In December 2013 Sony and Panasonic announced that they are canceling the OLED TV JV. Panasonic is now producing OLED TVs - but these use WRGB OLED panels produced by LG Display.
PLEDs in the market
In the past, several PMOLED makers produced PLED based small-sized display modules, mostly alpha-numeric and single-color panels. As of 2018, PLED PMOLEDs are not in production any more.
PLED PMOLED module (OSD)
P-OLED (PLED) vs pOLED
P-OLEDs, or PLEDs, are a class of OLED materials. Somewhat confusingly, LG Display is branding its mobile flexible AMOLED displays as pOLEDs (plastic OLEDs). For more information on LGD's pOLEDs, click here.
The latest PLED news:
Some web sites are reporting that Panasonic is set to unveil a 20" 4K OLED tablet at the IFA 2013 event next week. Those sites are relying on auto-translated Japanese text. But in fact the company will not show such a tablet. In an English PR, Panasonic says they will show a 4K 20" tablet and a 4K OLED panel prototype - those are two different devices.
I'm guessing Panasonic's 4K OLED panel will be the same 56" 4K (3840x2160) OLED TV panel shown at CES 2013. This panel was made using an "all-printing" method. Sumitomo Chemical revealed that this TV prototype used the company's PLED materials. Panasonic's panel uses a substrate (probably Oxide-TFT) provided by Sony (which are actually made by AU Optronics) - as part of the two companies collaboration.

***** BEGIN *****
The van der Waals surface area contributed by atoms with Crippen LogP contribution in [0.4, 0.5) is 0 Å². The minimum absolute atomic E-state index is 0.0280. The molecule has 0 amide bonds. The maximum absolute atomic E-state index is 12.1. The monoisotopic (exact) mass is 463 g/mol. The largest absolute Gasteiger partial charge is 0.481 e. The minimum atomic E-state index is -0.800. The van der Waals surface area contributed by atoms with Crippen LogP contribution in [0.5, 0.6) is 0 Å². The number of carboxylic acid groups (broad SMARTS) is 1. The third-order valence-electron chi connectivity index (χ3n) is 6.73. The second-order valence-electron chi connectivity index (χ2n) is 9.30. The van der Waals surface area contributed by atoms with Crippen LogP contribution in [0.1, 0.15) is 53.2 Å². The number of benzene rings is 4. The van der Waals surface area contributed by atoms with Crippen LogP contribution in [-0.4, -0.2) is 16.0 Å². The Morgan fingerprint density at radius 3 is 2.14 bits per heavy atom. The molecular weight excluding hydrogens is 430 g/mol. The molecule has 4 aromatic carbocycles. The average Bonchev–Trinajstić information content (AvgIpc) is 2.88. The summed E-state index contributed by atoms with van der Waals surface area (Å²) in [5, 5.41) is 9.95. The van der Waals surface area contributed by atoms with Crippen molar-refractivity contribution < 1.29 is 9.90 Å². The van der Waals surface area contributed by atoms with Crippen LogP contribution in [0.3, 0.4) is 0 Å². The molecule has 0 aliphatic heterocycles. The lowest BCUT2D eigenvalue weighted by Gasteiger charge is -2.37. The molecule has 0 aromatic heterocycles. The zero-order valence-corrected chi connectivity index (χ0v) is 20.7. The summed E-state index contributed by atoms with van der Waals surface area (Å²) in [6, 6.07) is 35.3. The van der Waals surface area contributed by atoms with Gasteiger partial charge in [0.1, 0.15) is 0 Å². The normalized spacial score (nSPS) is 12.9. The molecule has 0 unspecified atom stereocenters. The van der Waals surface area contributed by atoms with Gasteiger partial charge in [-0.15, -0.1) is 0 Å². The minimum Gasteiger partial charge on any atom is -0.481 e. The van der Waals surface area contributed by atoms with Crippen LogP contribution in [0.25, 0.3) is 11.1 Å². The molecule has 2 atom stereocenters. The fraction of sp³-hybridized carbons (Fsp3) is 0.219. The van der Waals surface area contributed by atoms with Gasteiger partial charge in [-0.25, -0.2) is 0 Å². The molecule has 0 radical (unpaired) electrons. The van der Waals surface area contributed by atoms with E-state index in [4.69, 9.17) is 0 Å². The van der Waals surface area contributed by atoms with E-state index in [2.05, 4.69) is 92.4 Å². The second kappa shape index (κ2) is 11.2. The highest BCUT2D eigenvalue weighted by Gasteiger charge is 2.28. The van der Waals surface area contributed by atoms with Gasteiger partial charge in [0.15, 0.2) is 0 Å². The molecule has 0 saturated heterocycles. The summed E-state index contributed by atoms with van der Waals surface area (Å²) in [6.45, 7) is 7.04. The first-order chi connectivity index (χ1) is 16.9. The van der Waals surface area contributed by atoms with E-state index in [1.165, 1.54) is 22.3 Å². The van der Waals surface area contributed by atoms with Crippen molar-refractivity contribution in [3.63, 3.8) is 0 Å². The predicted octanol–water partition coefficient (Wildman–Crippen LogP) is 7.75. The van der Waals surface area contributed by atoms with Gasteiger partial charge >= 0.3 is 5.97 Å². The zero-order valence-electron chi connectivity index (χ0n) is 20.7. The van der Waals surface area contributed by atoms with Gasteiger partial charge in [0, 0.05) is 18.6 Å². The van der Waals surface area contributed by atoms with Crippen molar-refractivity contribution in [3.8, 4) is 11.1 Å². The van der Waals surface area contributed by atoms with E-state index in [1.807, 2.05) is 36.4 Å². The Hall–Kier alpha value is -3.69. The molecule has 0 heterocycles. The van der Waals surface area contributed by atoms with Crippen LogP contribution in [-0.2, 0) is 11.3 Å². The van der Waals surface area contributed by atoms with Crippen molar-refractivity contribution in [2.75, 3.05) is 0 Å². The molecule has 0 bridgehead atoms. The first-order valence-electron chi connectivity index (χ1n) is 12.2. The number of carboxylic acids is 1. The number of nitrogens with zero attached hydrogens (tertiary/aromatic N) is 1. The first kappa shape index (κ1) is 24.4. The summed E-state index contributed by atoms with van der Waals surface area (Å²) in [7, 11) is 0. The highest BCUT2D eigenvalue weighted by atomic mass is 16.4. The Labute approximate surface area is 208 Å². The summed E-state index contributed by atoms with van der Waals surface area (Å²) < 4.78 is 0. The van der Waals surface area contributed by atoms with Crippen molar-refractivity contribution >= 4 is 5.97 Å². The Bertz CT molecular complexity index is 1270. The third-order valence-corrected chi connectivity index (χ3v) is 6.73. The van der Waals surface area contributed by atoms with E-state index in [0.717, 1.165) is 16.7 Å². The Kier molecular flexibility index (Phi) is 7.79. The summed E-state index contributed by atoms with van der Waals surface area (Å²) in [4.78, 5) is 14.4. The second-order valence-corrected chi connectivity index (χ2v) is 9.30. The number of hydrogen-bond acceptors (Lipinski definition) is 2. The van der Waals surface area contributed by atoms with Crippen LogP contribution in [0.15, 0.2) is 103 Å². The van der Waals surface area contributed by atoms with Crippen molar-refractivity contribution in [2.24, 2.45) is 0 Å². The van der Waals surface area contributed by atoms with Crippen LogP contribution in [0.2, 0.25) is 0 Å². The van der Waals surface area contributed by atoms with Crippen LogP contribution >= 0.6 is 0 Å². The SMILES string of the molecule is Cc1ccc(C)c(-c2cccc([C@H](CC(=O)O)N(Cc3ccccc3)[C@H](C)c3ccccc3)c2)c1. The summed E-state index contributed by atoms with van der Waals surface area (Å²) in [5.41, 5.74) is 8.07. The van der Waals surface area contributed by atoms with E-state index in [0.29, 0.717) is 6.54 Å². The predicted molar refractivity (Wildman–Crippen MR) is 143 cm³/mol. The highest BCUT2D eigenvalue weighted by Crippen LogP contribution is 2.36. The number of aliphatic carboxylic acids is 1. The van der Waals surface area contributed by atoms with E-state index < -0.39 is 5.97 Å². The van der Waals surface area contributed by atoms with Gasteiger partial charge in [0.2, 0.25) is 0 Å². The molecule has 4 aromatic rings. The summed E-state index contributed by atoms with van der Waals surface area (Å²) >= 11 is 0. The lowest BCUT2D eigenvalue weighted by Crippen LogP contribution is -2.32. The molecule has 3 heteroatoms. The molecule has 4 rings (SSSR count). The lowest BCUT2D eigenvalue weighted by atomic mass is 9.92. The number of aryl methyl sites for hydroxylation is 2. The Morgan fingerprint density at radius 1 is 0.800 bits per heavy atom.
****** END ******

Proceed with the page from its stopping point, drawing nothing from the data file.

Audi, Philips, Automotive Lighting, Merck and the University of Cologne successfully concluded an OLED research project (called OLED 3D), and developed the world's first large-area 3D OLED car rear lighting panels and installed a prototype on an Audi TT.
A 3D OLED means that the OLEDs have a curved surface - not just in one direction. These are glass based panels. It's not flexible glass (like Corning's Willow glass), it's the regular glass Philips are using in their regular OLEDs, but curved. The material used (made by Merck) are soluble, and the production process is described as "web printing" by Philips (I'm not sure what is meant by that).
Researchers from Northumbria University and PolyPhotonix developed a new OLED-based "sleep mask" that can be used to treat sight loss noninvasively. The researchers say that this new device is the world's first noninvasive primary-care treatment for diabetic retinopathy and age-related macular degeneration (AMD).
The researchers are already doing extensive clinical trials (at the home). They say that if this proves useful, it will be much cheaper than current treatments (and it's also non-invasive).